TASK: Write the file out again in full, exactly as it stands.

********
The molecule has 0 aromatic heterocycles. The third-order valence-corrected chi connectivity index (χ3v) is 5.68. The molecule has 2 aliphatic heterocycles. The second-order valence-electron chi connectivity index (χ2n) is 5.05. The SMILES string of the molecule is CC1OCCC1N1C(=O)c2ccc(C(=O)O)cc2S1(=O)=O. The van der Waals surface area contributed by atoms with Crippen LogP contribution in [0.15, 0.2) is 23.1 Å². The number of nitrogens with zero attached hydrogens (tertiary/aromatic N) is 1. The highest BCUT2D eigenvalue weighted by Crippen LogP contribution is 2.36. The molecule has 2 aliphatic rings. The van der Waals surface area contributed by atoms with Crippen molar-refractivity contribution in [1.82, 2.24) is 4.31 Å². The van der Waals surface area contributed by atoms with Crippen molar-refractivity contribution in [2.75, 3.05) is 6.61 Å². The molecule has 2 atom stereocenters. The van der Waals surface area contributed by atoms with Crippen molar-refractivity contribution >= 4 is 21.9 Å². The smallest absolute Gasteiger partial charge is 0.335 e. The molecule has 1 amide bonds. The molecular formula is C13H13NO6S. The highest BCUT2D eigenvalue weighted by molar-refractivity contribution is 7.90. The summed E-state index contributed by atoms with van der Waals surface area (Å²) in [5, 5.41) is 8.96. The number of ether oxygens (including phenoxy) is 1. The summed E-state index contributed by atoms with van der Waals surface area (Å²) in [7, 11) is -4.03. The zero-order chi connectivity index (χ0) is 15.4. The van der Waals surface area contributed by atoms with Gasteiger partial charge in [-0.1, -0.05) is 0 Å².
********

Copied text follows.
The molecule has 0 aromatic heterocycles. The third-order valence-corrected chi connectivity index (χ3v) is 5.68. The molecule has 2 aliphatic heterocycles. The second-order valence-electron chi connectivity index (χ2n) is 5.05. The SMILES string of the molecule is CC1OCCC1N1C(=O)c2ccc(C(=O)O)cc2S1(=O)=O. The van der Waals surface area contributed by atoms with Crippen LogP contribution in [0.15, 0.2) is 23.1 Å². The number of nitrogens with zero attached hydrogens (tertiary/aromatic N) is 1. The highest BCUT2D eigenvalue weighted by Crippen LogP contribution is 2.36. The molecule has 2 aliphatic rings. The van der Waals surface area contributed by atoms with Crippen molar-refractivity contribution in [1.82, 2.24) is 4.31 Å². The van der Waals surface area contributed by atoms with Crippen molar-refractivity contribution in [2.75, 3.05) is 6.61 Å². The molecule has 2 atom stereocenters. The van der Waals surface area contributed by atoms with Crippen molar-refractivity contribution >= 4 is 21.9 Å². The smallest absolute Gasteiger partial charge is 0.335 e. The molecule has 1 amide bonds. The molecular formula is C13H13NO6S. The highest BCUT2D eigenvalue weighted by molar-refractivity contribution is 7.90. The summed E-state index contributed by atoms with van der Waals surface area (Å²) in [5, 5.41) is 8.96. The number of ether oxygens (including phenoxy) is 1. The summed E-state index contributed by atoms with van der Waals surface area (Å²) in [7, 11) is -4.03. The zero-order chi connectivity index (χ0) is 15.4. The van der Waals surface area contributed by atoms with Gasteiger partial charge in [-0.1, -0.05) is 0 Å².